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22/04/2021 12:49pm

Dunkirk Medal

Conflict
 
World War II.
 
Further relevant historical context can be found at the foot of this entry.
 
History
 
The Dunkirk Medal is technically a ‘commemorative’ medal presented by the French National Association of Veterans of the Fortified Sector of Flanders and Dunkirk (and later administrated by the Dunkirk Veterans Association) on behalf of the French town of Dunkirk to remember the defence of the area during the retreat of the British Expeditionary Force during World War II. The medal was established in 1960 and initially awarded only to the French defenders of the Dunkirk pocket, numbering about 30,000.
 
In 1970, the qualification for the award was expanded to include most of the British who served in the Dunkirk sector between 29 May and 3 June and their rescue forces - including the Royal Navy, Royal Air Force, Merchant Navy, and the civilians who volunteered to man the ‘little ships’.
 
Description
 
This medal was struck in bronze and is approximately 36mm wide and 44mm in length when measured at the centre. The obverse of this medal depicts a circular wreath of laurel with an anchor mounted with the arms of Dunkirk.
 
The reverse depicts a burning ancient oil lamp over a tablet with the inscription; ‘DUNKERQUE 1940’.
 
Two crossed Gallic swords sit under the suspension on both sides. The ribbon suspender is a fixed ring on the medal, intersected by free ribbon rings.
 
The medal was issued un-named - but was presented with a named certificate.
 
Ribbon
 
 
The ribbon is 36mm wide and is yellow-orange in colour with both a wide and narrow red stripe with a thin black line in between at either side.
 
Bars/Clasps
 
None were authorised for this medal.
 
Further relevant historical context can be found at the foot of this entry.
 
Dealer Retail Value *
 
Dunkirk Medal
£65.00
Modern Reproduction
£30.00
 
* It should be noted that the values quoted above reflect the average price that a medal dealer may expect to sell this medal for - please see the ‘things you should know’ web page for more details about valuing medals.
 
Further Historical Context
 
This section contains information on:-
 
- The Dunkirk Evacuations.
 
The Dunkirk Evacuations - The Dunkirk evacuation, code-named ‘Operation Dynamo', also known as the 'Miracle of Dunkirk', was the evacuation of Allied soldiers from the beaches and harbour of Dunkirk, France, between 27 May and 4 June 1940. The operation became necessary when large numbers of British, French, and Belgian troops were cut off and surrounded by the German army during the Battle of France in World War II.
 
In a speech to the House of Commons, British Prime Minister Winston Churchill called the events in France 'a colossal military disaster', saying that 'the whole root and core and brain of the British Army' had been stranded at Dunkirk and seemed about to perish or be captured.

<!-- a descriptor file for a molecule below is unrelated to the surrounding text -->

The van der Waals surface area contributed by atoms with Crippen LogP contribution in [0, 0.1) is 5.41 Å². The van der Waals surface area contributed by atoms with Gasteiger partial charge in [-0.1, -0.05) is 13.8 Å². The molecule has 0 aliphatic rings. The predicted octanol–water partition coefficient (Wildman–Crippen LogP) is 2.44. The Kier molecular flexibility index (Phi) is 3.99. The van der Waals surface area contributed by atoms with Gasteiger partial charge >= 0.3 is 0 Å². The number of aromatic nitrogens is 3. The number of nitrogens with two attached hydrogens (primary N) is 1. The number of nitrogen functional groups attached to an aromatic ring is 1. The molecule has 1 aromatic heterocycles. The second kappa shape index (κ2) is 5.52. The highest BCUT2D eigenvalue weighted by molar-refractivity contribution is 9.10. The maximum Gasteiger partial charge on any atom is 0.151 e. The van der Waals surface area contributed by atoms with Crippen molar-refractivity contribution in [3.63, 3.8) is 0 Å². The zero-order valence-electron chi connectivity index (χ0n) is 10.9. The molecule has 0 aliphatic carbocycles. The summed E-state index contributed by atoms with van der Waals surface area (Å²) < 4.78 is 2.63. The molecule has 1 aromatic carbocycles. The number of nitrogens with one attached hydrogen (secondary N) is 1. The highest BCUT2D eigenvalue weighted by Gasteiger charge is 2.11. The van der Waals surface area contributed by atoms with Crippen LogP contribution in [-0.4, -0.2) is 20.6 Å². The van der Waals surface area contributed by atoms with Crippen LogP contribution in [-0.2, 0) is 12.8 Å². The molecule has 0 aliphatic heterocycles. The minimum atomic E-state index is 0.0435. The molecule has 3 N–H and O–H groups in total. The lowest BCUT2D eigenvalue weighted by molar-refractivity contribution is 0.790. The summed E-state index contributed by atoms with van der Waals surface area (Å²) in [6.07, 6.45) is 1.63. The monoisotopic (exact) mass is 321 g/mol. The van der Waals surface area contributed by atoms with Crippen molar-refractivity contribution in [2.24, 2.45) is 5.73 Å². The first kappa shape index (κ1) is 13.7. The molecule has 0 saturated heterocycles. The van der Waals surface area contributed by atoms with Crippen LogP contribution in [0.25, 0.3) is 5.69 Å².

In his 'We shall fight on the beaches…' speech on 4 June, he hailed their rescue as a 'miracle of deliverance'.
 
After the Soviet Union and Germany invaded Poland in September 1939, marking the beginning of World War II, the British Expeditionary Force (BEF) was sent to aid in the defence of France. Germany invaded Belgium and the Netherlands on 10 May 1940, and three of their Panzer corps attacked France through the Ardennes and rapidly drove to the English Channel.
 
By 21 May, the German forces had trapped the BEF, the remains of the Belgian forces, and three French armies in an area along the northern coast of France. Commander of the BEF General John Vereker, 6th Viscount Gort immediately saw that evacuation across the Channel was the best course of action, and began planning a withdrawal to Dunkirk, the closest location with good port facilities.
 
A controversial Halt Order was issued with German dictator Adolf Hitler's approval 22 May. This gave the trapped Allied forces time to construct defensive works and pull back large numbers of troops toward Dunkirk. From 28 - 31 May 1940, in the Siege of Lille, the remaining 40,000 men of the once-formidable French First Army fought a delaying action against seven German divisions, including three armoured divisions.
 
On the first day of the evacuation, only 7,669 men were evacuated, but by the ninth day a total of 338,226 soldiers had been rescued by a hastily-assembled fleet of over 800 boats. Many of the troops were able to embark from the harbour's protective mole onto 39 British destroyers and other large ships, while others had to wade out from the beaches, waiting for hours in the shoulder-deep water.
 
Some were ferried from the beaches to the larger ships by the famous little ships of Dunkirk, a flotilla of hundreds of merchant marine boats, fishing boats, pleasure craft, and lifeboats called into service for the emergency. The BEF lost 68,000 soldiers during the French campaign and had to abandon nearly all of their tanks, vehicles, and other equipment.
 
In his speech to the House of Commons on 4 June Churchill reminded the country that 'we must be very careful not to assign to this deliverance the attributes of a victory. Wars are not won by evacuations'.
 
This information was taken from ‘Wikipedia’. The original article and details of the authors can be found here. It is reproduced on this web-site under the ‘creative commons’ licence which can be found here.